The Stark Munro Letters – Arthur Conan Doyle
Obviously “The Stark Munro Letters” have not the fascination of the unique Sherlock Holmes, but the book is a bit of real literature. It narrates the struggles of a young medical man to secure a footing, and the courage and energy of this person are not less than admirable. There are some excellent sketches of character apart from that of Dr. Munro himself, the principal one being that of a strange mixture of genius and charlatanism named Cullingworth, who nearly wrecks the manly Munro, but whose influence is happily thrown off in time. The book has a curious life-like quality, almost impelling a conviction that its material has been taken from facts in the author’s knowledge, and yet we have so high an opinion of Dr. Doyle’s invention that we do not insist upon this theory.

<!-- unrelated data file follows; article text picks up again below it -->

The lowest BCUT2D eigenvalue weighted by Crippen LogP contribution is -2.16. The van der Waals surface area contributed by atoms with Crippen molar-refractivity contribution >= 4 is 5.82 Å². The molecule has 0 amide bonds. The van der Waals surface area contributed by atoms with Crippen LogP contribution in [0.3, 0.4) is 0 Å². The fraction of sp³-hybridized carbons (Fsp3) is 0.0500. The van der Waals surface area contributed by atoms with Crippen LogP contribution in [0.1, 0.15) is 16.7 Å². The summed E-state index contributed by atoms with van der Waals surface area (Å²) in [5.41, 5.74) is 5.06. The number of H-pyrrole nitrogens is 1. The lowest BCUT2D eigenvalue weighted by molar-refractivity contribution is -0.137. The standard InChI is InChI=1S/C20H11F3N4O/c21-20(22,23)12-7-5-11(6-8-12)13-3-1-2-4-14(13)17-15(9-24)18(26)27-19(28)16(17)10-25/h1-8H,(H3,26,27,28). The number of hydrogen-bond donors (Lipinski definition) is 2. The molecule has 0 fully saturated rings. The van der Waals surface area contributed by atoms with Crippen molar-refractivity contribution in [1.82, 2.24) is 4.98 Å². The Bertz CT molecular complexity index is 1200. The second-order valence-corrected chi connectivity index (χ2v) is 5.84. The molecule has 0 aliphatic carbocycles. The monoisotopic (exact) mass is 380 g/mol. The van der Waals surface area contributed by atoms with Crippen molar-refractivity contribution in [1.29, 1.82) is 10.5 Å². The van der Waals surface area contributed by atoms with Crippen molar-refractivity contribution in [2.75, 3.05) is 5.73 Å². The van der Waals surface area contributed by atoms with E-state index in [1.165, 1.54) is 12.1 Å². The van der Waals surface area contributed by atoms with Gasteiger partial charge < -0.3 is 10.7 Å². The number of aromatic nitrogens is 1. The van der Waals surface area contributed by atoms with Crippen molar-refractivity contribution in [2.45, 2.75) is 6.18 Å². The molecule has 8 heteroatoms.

The Stark Munro Letters.
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Basics about the book (from Wikipedia):
As an epistolary novel it takes the form of twelve long letters written by J. Stark Munro between March 1881 and November 1884 and sent to his friend Herbert Swanborough of Lowell, Massachusetts. Stark Munro is a recent graduate from medical school, and the letters detail his attempts to create a medical practice in partnership with the brilliant but unorthodox James Cullingworth. The novel is in fact a thinly disguised account of Doyle’s experiences with George Turnavine Budd with whom he was in partnership, before finally setting up his own practice in Plymouth in 1882.
(The text of the last section was taken from a Wikipedia entry and is available under the Creative Commons Attribution-ShareAlike License.)
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